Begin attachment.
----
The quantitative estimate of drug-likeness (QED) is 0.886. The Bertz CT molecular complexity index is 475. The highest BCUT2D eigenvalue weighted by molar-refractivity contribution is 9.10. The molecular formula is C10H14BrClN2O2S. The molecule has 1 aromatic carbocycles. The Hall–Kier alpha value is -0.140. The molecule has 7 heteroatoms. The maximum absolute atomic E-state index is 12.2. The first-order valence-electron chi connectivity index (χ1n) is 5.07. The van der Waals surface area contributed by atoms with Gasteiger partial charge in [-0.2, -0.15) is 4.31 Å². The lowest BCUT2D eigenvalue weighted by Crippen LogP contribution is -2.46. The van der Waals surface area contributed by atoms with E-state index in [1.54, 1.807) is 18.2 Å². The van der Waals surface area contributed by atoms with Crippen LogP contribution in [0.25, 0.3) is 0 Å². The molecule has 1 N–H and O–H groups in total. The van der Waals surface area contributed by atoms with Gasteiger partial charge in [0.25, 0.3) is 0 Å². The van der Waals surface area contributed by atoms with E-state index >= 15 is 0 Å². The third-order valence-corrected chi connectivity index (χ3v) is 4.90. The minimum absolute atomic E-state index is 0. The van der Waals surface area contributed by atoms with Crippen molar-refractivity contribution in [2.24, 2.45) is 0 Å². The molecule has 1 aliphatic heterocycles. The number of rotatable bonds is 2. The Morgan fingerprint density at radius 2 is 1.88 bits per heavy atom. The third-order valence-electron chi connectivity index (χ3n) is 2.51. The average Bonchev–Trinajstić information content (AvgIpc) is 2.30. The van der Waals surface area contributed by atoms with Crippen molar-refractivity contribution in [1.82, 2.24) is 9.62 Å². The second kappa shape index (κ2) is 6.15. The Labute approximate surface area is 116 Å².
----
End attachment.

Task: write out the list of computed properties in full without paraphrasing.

The quantitative estimate of drug-likeness (QED) is 0.886. The Bertz CT molecular complexity index is 475. The highest BCUT2D eigenvalue weighted by molar-refractivity contribution is 9.10. The molecular formula is C10H14BrClN2O2S. The molecule has 1 aromatic carbocycles. The Hall–Kier alpha value is -0.140. The molecule has 7 heteroatoms. The maximum absolute atomic E-state index is 12.2. The first-order valence-electron chi connectivity index (χ1n) is 5.07. The van der Waals surface area contributed by atoms with Gasteiger partial charge in [-0.2, -0.15) is 4.31 Å². The lowest BCUT2D eigenvalue weighted by Crippen LogP contribution is -2.46. The van der Waals surface area contributed by atoms with E-state index in [1.54, 1.807) is 18.2 Å². The van der Waals surface area contributed by atoms with Crippen LogP contribution in [0.25, 0.3) is 0 Å². The molecule has 1 N–H and O–H groups in total. The van der Waals surface area contributed by atoms with Gasteiger partial charge in [0.25, 0.3) is 0 Å². The van der Waals surface area contributed by atoms with E-state index >= 15 is 0 Å². The third-order valence-corrected chi connectivity index (χ3v) is 4.90. The minimum absolute atomic E-state index is 0. The van der Waals surface area contributed by atoms with Crippen molar-refractivity contribution in [2.24, 2.45) is 0 Å². The molecule has 1 aliphatic heterocycles. The number of rotatable bonds is 2. The Morgan fingerprint density at radius 2 is 1.88 bits per heavy atom. The third-order valence-electron chi connectivity index (χ3n) is 2.51. The average Bonchev–Trinajstić information content (AvgIpc) is 2.30. The van der Waals surface area contributed by atoms with Crippen molar-refractivity contribution in [1.82, 2.24) is 9.62 Å². The second kappa shape index (κ2) is 6.15. The Labute approximate surface area is 116 Å².